As a disease, the symptoms of coronavirus include respiratory ailments, fever, and fatigue. It is related to two viruses which resulted in nationwide outbreaks in the past, namely, the severe acute respiratory syndrome (SARS) and the Middle East respiratory syndrome (MERS) (Yang et al. 2020b). From some clinical trials, it has been found that some forms of treatment against the aforementioned diseases are potentially effective against COVID-19, namely, type 1 interferons (Sallard et al. 2020), chloroquine, and hydroxychloroquine (Singh et al. 2020). These are currently being implemented in hospitals, although the exact parameters for giving treatment may still vary per location. There are currently attempts to develop vaccines and additional treatments for COVID-19. However, the extensive testing required before these discoveries can be endorsed to the general public indicates that we cannot rely on a medical response to completely resolve COVID-19 (Le et al. 2020). Instead, the more efficient response is to “starve” the disease through policies that control disease transmission.

The COVID-19 outbreak is an unprecedented event in history. Knowledge on the infection trend would be helpful to policy-makers, in making investments and planning for future responses (Ejima and Nishiura 2018). However, there is no past data on COVID-19 to derive this trend from forecasting models. Although there have been outbreaks, albeit at a smaller scale, in the past, there are some unique aspects of the COVID-19 situation that can influence the behavior of infection. The limitations of using forecasting methods and the insights to gain in policy management are discussed in more detail in the following section.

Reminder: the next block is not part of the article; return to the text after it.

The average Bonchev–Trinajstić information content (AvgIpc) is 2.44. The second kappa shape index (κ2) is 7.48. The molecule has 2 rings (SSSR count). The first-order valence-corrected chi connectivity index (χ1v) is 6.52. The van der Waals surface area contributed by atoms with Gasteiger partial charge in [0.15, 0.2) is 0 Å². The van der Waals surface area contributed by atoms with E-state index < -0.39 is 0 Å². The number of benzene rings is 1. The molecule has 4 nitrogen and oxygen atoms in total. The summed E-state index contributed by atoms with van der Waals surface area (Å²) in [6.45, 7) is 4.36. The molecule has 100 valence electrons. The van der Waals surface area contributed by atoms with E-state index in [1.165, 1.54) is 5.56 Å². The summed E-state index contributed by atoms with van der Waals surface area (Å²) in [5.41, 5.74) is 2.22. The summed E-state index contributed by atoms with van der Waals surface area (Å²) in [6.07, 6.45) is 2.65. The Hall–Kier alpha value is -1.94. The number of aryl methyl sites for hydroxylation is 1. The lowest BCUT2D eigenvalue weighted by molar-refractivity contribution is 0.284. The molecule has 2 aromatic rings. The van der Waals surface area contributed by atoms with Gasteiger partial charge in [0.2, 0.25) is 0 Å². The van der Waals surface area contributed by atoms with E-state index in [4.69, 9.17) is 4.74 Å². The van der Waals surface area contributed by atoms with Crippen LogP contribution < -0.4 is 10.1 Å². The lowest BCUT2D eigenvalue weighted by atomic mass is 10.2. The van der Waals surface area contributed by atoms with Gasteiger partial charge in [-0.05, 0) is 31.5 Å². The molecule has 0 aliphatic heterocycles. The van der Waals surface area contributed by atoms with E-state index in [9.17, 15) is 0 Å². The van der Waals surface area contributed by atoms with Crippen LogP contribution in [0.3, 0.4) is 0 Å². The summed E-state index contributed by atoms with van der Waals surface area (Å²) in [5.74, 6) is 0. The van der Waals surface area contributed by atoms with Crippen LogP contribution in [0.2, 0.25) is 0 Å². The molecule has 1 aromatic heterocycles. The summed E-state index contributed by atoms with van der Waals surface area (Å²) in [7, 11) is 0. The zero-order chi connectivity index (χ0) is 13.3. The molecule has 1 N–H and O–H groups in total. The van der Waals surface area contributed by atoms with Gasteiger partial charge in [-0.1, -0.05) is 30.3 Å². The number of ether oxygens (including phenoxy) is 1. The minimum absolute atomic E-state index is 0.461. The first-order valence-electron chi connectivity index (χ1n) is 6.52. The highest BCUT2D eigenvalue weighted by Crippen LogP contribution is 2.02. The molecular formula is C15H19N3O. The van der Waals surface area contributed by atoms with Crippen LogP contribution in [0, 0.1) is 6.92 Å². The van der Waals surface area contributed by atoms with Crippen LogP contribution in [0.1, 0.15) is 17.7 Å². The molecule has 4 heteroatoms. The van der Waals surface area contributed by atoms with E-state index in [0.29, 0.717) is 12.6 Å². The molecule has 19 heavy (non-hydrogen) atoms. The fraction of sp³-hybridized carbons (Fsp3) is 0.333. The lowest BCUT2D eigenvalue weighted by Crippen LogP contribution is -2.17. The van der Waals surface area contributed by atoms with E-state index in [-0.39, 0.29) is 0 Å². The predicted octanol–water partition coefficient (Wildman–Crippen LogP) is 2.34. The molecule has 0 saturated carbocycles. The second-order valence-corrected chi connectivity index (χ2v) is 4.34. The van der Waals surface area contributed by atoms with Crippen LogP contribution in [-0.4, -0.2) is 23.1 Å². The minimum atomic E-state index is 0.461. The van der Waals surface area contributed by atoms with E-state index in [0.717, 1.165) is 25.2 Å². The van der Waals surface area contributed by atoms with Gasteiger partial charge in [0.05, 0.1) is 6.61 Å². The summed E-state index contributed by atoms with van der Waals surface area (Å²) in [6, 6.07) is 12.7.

Still, an analytical approach to policy development can be helpful in developing solutions that are efficient, are impactful, and can be logically proven. Such methods are also important because trial-and-error is not an option in the current situation. A mechanistic modeling approach, where causation is represented in equation form, can be a suitable alternative for data when it is not. Germann et al. (2019) support this argument and applied stochastic simulation modeling to evaluate various school dismissal policies in mitigating influenza pandemic transmissions. Similarly, Towers et al. (2011) utilized mechanistic modeling to study the impact of antiviral treatment programs on the size of seasonal pandemic influenza. Moreover, these have the advantage of being able to incorporate the impact of solutions. Thus, solutions can be simulated prior to implementation, and its parameters can be further optimized upon development.